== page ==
The night the wagon wheels caught fire
Published 7:32 pm Wednesday, January 19, 2011
Among strange experiences that occurred in the early years of the Dark Corner were instances of natural phenomena having a profound impact on human perception.
One of the all-time favorite tales concerns two impressionable young men who were traveling back home in a wagon, pulled by a team of mules. It was weighted down with merchandise they had picked up at the Greer railroad station.
The road was hilly and rough. In spite of their repeated attempts to speed up the slow, somewhat stubborn mules, it was close to ten o’clock at night when they were approaching a ford in the creek near an old, falling down house that was said to be ‘hainted.’
The space across the ford was about 25 feet and the water was about five inches deep.
The old, home-made wagon had a heavy beam of wood across under the wagon box, just in front of the rear wheels. On the end of this beam there were brake blocks, also made of wood. The beam was fastened to the wagon timbers so that when the driver pulled on the rope, the brake stick would come forward and push the beam back until the blocks were against the wheels.
Riding on a board laid cross-wise of the wagon box, the two young men, by looking down and to the side, were looking at the iron shod wheels as the wagon moved forward. In glancing back, they could also see the rear wheels.
When the wagon started down hill toward the ford in the creek, one of the young men said to the other, “When we reach the ford, pull the brake hard and we will let the team drink from the creek.”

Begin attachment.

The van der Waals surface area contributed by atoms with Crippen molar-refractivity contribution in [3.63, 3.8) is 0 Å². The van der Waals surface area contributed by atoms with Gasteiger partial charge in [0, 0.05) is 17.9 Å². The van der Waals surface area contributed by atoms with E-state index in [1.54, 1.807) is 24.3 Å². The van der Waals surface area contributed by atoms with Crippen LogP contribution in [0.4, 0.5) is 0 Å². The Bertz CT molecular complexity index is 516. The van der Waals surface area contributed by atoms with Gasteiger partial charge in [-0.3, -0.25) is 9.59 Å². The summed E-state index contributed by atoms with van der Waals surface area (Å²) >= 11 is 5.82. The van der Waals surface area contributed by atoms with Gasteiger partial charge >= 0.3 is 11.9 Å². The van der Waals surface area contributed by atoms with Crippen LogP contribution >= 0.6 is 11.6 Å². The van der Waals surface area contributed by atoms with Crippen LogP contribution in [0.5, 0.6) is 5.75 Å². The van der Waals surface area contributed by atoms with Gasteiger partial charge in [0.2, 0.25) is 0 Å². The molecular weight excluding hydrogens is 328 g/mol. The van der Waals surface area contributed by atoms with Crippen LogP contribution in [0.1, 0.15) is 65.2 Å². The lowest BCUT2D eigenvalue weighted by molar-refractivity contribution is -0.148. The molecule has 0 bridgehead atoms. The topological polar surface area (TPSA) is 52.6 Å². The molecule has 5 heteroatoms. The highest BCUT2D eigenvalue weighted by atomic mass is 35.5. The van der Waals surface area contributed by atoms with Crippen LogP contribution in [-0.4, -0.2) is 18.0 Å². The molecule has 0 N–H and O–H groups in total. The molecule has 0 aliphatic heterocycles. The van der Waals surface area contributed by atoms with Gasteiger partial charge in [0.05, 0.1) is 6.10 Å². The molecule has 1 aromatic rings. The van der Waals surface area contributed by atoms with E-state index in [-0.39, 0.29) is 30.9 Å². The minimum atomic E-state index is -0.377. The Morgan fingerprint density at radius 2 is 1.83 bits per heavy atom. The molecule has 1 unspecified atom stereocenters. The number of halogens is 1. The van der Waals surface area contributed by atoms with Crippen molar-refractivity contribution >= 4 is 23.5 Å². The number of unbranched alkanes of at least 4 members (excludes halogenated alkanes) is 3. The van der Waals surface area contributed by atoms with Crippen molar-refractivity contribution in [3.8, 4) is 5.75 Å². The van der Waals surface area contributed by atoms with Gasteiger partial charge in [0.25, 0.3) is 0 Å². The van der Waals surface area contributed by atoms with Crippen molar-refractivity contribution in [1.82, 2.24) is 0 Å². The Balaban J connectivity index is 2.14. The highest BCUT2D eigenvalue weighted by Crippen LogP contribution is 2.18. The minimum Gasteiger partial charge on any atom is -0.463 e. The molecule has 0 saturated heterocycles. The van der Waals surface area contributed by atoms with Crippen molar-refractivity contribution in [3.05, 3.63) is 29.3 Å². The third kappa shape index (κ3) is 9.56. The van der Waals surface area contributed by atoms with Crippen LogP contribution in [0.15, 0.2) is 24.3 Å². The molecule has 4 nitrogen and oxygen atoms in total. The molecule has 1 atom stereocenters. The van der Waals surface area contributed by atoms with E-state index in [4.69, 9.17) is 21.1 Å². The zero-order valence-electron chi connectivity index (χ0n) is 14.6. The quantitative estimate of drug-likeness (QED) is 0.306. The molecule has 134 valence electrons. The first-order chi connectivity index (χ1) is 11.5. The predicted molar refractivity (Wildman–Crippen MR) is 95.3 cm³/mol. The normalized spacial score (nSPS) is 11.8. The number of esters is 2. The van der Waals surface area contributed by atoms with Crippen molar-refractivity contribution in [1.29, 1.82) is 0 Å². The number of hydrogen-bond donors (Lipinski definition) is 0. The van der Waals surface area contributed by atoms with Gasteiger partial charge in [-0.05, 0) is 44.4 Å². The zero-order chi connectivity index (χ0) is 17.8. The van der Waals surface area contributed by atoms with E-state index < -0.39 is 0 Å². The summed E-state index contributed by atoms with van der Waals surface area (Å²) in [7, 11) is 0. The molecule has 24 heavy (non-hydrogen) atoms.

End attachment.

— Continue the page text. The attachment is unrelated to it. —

He did so. The wheels locked and slid on the ground approaching the water. Then, the wagon stopped with a jerk. Standing in the middle of the creek, the mules put down their heads, and sucked up the water until they had had enough.
When they lifted their heads, the young man released the brake, and the wagon started forward at about the same speed that they came down hill into the creek.
With the brake rope in his hand, the young man looked backward and downward toward the brake block in front of the rear wheel on his side. He was startled to see a ball of fire as large as a man’s head rise up out of the water and roll around the iron shod wheel.
He cried out to his companion, “Look at this!”
The other young man looked around to see the ball of fire just before it went down into the water. “What was that?” he shouted.
When the fire spot on the wheel came back up out of the water, it had turned in mud at the water’s edge. The ball of fire was not seen again.
The young men were so upset by the strange experience that they took a whip and began urging the mules to go much faster.
Repeatedly cracking the whip, they ran the mules up hill for about a quarter-mile. [The owner later contended that “they nearly run my mules to death!”]
Years later, the two now older men had given much thought to the frightening experience, and had come to the conclusion that the wheel on which the fire appeared had come in contact with a rotting stump near the water’s edge. The iron shod wheel had wiped off a lump of foxfire from the stump, which the water made glow more vividly than if they had been on a dry, sandy road.
The brake block had helped to spread the phosphorus on the wheel, if it was, in fact, the material that caused the ball of fire.
Mud on the exit side of the ford probably wiped the phosphorus from the wheel so that they would not see the fire ball again.
They also admitted that fear might have played a large part in their description of the size of the fire ball!